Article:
An Interview Of H.e. Ambassador Sedat Onal Published On Jordan Times

Amman Büyükelçiliği 30.10.2012

Jordan-Turkey ties unique, based on strong bonds — envoy

by Khetam Malkawi | Oct 29, 2012                              

AMMAN — The ties between Jordan and Turkey are unique and based on a strong bond between the two peoples, and the will to enhance them even more, said Turkish Ambassador to Jordan Sedat Onal.

In a recent interview with The Jordan Times on the occasion of Turkey’s national day, which falls on October 29, Onal also noted that the already strong bilateral relations got a boost in 2009 when the two countries signed several agreements that had a positive impact on many sectors, including economy and tourism.


Amman and Ankara signed a Free Trade Agreement that year, which reflected positively on the volume of trade, the ambassador said, noting that Turkey lifted all customs duties on Jordanian imports since then.

He added that over the past 10 years, there has been a regular increase in the bilateral trade volume, with the exception of 2011, which witnessed a decrease as a result of the situation in Syria.

However, this year the situation has improved despite the impact of the turmoil in Syria on both Jordan and Turkey, the envoy said.

In 2010, the overall trade volume stood at $600 million, in favour of Turkey ($570 million), while in 2011, it dropped to $507 million with Jordanian exports to Turkey amounting to $67 million.

In the first eight months of this year, Turkish exports to Jordan stood at $500 million, while it imported goods worth $57 million from the Kingdom.

“So the overall volume is expected to exceed $700 million by the end of this year,” Onal said, noting that due to the effect of the situation in Syria, the private sector came up with other solutions such as using the sea route to transport goods.

Turkey’s imports from Jordan include phosphate and pharmaceuticals, while it exports textiles, auto parts, iron and steel products to the Kingdom.

Overall Turkish investments in Jordan currently stand at $200 million, according to the ambassador, who noted that Turkish company GAMA is implementing the Disi Project, one of the Kingdom’s mega-ventures.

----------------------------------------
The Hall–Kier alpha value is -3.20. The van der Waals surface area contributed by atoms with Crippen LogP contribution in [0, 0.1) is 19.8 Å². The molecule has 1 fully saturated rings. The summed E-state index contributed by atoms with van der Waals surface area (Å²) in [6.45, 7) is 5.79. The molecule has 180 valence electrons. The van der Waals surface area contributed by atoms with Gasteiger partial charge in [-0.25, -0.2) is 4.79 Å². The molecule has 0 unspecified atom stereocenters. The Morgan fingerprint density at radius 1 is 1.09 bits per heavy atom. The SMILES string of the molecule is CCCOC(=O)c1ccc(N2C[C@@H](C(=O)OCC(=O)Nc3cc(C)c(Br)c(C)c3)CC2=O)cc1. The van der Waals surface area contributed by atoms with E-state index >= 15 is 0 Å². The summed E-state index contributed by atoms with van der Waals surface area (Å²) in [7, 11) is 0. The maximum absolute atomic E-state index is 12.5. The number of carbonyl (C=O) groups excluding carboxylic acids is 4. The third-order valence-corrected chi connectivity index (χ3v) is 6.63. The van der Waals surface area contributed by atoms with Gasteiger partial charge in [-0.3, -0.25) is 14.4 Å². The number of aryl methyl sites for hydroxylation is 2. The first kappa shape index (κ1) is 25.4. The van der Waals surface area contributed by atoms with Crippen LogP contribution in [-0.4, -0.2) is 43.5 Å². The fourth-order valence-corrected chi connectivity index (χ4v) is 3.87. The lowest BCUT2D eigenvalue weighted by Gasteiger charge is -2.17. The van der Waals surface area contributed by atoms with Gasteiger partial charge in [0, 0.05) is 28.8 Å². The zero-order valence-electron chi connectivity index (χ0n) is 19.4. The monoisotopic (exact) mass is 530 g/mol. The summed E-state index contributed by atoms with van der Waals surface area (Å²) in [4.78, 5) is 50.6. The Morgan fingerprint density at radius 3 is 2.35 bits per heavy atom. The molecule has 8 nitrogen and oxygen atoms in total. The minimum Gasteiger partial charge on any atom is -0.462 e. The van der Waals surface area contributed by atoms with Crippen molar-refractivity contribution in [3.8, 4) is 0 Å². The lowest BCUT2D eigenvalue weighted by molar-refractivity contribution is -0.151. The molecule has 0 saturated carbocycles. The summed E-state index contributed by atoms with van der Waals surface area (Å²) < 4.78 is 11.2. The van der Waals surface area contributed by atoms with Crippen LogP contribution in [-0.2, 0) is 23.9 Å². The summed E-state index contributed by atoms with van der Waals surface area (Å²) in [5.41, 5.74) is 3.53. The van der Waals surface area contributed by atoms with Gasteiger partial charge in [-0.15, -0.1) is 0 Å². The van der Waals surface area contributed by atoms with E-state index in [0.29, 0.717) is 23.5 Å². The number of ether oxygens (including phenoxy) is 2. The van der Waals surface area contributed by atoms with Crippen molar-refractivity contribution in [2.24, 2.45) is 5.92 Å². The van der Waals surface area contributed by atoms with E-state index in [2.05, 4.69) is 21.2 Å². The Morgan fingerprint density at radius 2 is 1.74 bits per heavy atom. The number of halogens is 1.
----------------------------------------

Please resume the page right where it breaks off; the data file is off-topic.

Apart from charter flights, there are four daily flights between Turkey and Jordan.

The envoy said there is a regular increase in the number of tourists visiting both countries, citing a “mutual lifting of visa requirements” agreement Amman and Ankara signed in 2009 to strengthen people-to-people contact.

“Thus, we have started to see positive consequences and this is a reason for increasing our trade volume as well,” Onal said.

The increased interest in Turkish drama productions was a factor that contributed to the rise in tourists to Turkey, as some people are interested in visiting the places where the TV series were shot, the ambassador said.

According to embassy figures, some 100,000 Jordanians visited Turkey in 2011, compared to 27,000 in 2001, while 160,000 Turks visited Jordan in last year.

“We are interested in helping increase the number of Turks visiting Jordan even more,” the envoy said.

“There are some ideas about joint destinations in the area, including Jordan, Turkey and Egypt… The private sector should have the lead in this and officials can facilitate such interactions,” he added.

Onal said his country is ready to help Jordan with “our technical know-how in tourism, such as services”.

In 2011, a total of 31.5 million tourists visited Turkey and revenues stood at $18 billion; in 2009, Turkey was one of the top 10 world destinations.

“Now, almost every sector is relevant to tourism in Turkey,” he noted.

Education and cultural cooperation

Turkey’s first cultural centre in Jordan opened in 1969; it was recently named “Yunus Emre”, after a well-known Turkish poet.

Approximately 100 Jordanian students join this centre each month. In addition, “we opened a Turkish language and cultural department at the University of Jordan” in 2010. Currently, 140 students study there, while around 130 are registered in a Turkish language course at Yarmouk University.

In addition, there is a cultural exchange programme between the two countries.

“This year, we provided 54 scholarships for undergraduate, graduate and postgraduate Jordanian students,” the envoy said, adding that Jordan also provides 45 scholarships for Turkish students to study Arabic in the Kingdom.

Jordan is one of the preferred places to learn Arabic, according to the ambassador.

Currently, there are some 4,000 Turkish citizens in Jordan; of them, 3,000 are residents.


Jordan and Turkey are the two countries most affected by the current situation in Syria, Onal said, adding that camps in Turkey host over 100,000 refugees, while 50,000 Syrians live outside the camps.

In Jordan, there are more than 200,000 Syrian refugees, with no sign that the number will stop here, he noted.

“We both are using our natural resources to address this,” the ambassador said, adding that “we both emphasised the need to end the bloodshed in this country, and we need to see more effective humanitarian assistance for people inside Syria and in hosting countries.”

“We are in close consultation with Jordan on these issues.”

Palestinian cause

Amman and Ankara share the same political perspective on the establishment of an independent Palestinian state, Onal said.

“We also share the same stance about the situation in Jerusalem and the need to preserve its identity and to protect the holy places, and we cooperate with Jordan in this regard.”

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